The century-old Nilgiris, south India’s oldest supermarket chain run by an Erode Mudaliar family, was sold to Actis, a private equity investor, in 2006. But within a couple of years, the original Mudaliar family had to return to run the flagship store on Brigade Road in Bangalore on a franchise basis. Many traders in the city cite this example to say that it takes a certain ‘local genius’ to run a retail operation in any Indian city and the entry of a Walmart or a Tesco therefore does not threaten their position.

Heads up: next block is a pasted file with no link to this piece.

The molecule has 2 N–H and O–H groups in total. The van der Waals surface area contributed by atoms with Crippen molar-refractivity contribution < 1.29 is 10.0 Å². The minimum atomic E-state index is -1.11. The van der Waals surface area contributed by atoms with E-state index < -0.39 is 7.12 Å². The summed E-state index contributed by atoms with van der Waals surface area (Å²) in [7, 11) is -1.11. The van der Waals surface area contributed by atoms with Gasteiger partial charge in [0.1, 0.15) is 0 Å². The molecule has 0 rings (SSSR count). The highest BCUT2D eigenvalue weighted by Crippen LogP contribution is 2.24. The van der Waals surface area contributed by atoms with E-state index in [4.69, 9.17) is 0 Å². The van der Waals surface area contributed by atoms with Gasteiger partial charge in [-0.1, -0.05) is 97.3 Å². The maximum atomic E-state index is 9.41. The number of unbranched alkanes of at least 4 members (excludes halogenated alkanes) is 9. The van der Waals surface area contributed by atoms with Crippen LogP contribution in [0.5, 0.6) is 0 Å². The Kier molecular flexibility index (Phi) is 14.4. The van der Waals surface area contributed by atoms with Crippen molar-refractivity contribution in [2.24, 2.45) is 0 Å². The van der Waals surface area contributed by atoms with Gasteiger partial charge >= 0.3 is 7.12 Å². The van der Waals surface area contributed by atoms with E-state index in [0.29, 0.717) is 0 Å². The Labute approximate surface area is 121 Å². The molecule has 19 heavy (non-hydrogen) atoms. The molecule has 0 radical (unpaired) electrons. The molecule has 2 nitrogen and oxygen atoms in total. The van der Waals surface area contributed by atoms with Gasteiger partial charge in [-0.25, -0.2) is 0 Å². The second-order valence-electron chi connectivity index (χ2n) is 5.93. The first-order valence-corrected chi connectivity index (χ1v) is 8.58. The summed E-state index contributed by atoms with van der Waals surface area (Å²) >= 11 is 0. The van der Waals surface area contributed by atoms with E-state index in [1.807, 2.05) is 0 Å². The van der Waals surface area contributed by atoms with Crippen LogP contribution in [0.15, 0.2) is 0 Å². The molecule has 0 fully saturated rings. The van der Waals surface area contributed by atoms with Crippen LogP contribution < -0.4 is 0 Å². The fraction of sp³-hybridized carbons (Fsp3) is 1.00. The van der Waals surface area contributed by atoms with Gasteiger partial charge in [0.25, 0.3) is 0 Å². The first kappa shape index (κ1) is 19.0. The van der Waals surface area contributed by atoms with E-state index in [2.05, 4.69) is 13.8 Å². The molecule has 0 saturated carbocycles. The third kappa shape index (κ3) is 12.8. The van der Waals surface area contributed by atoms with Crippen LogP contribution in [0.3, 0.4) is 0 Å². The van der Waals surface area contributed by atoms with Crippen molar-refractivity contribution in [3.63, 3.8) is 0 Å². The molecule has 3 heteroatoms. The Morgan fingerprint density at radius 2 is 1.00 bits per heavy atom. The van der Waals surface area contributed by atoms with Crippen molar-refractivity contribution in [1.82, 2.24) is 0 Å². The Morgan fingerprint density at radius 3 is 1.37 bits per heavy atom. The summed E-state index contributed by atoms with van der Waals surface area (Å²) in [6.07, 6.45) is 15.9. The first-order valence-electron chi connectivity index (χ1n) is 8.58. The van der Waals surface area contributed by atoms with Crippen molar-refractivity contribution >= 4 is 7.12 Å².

When the mood in the country is against FDI in retail, the opinion in Bangalore, the home of organised retail, is filled with reasonable confidence and a degree of bravado. “Can anyone think of replacing niche chain stores like Namdhari’s and MK Retail? We should remember that our demographics are such that there is enough scope for the big and the small to coexist,” says the top executive of a retail chain, citing huge “cultural differences” that will protect the smaller stores. As homemaker Leela Kumar puts it, “The coexistence of the local and the global is on display even in traditional Bangalore localities like Malleswaram, where I live.”